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5 factors that impact your credit score

Article updated on 19/08/2019
A lot of people don’t understand how credit scores work. How does Equifax calculate your credit score? What can you do to improve it? What are the benefits of a good score? This article will answer all these questions and more.


5 factors that impact your credit score
  • Did the bank turn down your loan application or offer you sky-high rates? Your bad credit score could be the culprit! If you want to fix it, you’ll need to know what holds sway over your score.
  • There are five main factors that impact your credit score: 1) payment history, 2) credit utilization, 3) length of credit history, 4) new credit applications, and 5) the amount and variety of lenders.
  • If your score is low and keeping you from achieving your goals (new car, house, renos, trips, etc.), there’s good news: you can shore it up if you take action. Credit can be rebuilt!

What is a credit score?

Your credit score (or credit rating) is a metric of your financial health. It’s a bit like a portrait of your financial behaviour and payment history.

It gives lenders an idea of your creditworthiness based on whether you’ve paid past bills in full, by the due date. It essentially shows whether you can pay your debts on time.

Scores vary between 300 and 900, with 900 being a perfect score.

In Québec, there are two companies that collect your data to calculate your credit score: Equifaxand TransUnion. They use your financial history, repaid debt, credit cards and other factors to draw up your score.

Your financial portrait: it’s all about image

Financial institutions take five key factors into account before granting loans, lines of credit or credit cards:

  • Debt ratio
  • Credit score
  • Monthly income
  • Assets
  • Employment stability and residence

What goes into a credit score?

There are five main factors that determine your credit score.

Diagram showing the weighting of factors that affect your credit score

Your payment history

This makes up 35% of your score.

Of course, it’s important to pay your bills, credit cards and line of credit on time and in full. This will boost your creditworthiness.

It’s important to remember that any late payment past 30 days will stay on your record for several years, regardless of the amount. And the later the payment, the greater the impact it will have on your score.


Your credit utilization

This makes up 30% of your score.

If you’re using more than 50% of your credit card or line of credit, it could affect your rating. This is true even if you pay the full amount every month.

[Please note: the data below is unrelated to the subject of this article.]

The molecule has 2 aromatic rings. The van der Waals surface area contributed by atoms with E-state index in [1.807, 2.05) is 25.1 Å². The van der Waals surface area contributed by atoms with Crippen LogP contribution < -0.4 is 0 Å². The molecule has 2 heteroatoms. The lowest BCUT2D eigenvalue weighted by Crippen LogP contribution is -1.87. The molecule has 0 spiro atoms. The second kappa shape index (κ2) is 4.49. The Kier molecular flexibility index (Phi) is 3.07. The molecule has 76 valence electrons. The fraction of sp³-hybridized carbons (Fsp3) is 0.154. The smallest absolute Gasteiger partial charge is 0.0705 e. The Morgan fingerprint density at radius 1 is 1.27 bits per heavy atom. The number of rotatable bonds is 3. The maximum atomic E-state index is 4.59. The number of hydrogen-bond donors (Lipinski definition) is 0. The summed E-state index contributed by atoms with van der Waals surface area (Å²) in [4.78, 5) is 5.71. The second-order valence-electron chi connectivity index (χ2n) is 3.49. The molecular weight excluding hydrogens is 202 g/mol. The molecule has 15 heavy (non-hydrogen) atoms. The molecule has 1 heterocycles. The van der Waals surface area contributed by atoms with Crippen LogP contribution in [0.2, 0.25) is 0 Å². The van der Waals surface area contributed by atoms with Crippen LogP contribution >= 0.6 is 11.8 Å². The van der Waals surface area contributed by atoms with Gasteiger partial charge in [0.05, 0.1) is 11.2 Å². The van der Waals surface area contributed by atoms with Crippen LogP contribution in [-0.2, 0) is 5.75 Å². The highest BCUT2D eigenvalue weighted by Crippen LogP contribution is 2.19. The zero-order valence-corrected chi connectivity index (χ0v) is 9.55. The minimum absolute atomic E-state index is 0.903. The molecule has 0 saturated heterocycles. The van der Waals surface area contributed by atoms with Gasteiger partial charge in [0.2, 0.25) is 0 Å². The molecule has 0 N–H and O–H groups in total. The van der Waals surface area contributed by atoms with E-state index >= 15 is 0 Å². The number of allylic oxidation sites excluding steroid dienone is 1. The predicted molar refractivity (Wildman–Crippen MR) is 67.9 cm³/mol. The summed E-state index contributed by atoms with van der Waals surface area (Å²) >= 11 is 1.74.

• Try to have a credit limit that’s twice what you plan on charging to your card. For example, if you plan on putting $250 on your card each month, you should have a card with a $500 limit.

Length of credit history

This makes up 15% of your score.

The longer your account has been open, the more long-term repayment habits your lenders can see. And the length of time you’ve had a good credit history has a proportionally positive impact on your score too.


  • If you don’t need to change banks or service providers, keep your accounts open for as long as possible. Avoid getting new cards for no reason.
  • Just keep one card: the oldest.

New credit applications

This makes up 10% of your score.

Every time you apply for credit, it’s reflected on your score. The way financial institutions see it, you’ve submitted a lot of applications because you’re looking to take out a lot of money and you’re at risk of going into debt. This can have a negative impact on your score.


  • Submit several applications at once to multiple institutions. If you submit them all within two weeks, it will only count as one credit check.

The amount and variety of lenders

This makes up 10% of your score.

Credit scores are higher if you have different types of credit, not multiple accounts of the same type of loan.


  • It’s good to have different accounts (personal loan, car loan, line of credit, mortgage, etc.), but not several of the same kind (like several credit cards). This suggests that you’re at high risk of going into debt.

But be careful—having multiple loans increases your risk of not making payments on time.

How can I find out my score?

You’re entitled to a free credit report. You just have to fill out the form at Equifax or Transunion to receive your copy in the mail.

Some banks also offer this service free of charge on their websites. Ask your financial institution if this is the case.

How does this affect me?

If you’re applying for a loan like a credit card or line of credit, lenders can check your score to get an idea of your financial habits. (However, your information cannot be consulted without your consent.)

If you don’t have a good rating, your application could be refused or accepted at a high interest rate. The bank might also require collateral or a guarantor.

Either way, if you don’t have good credit, you can rebuild it. It’s not a lost cause!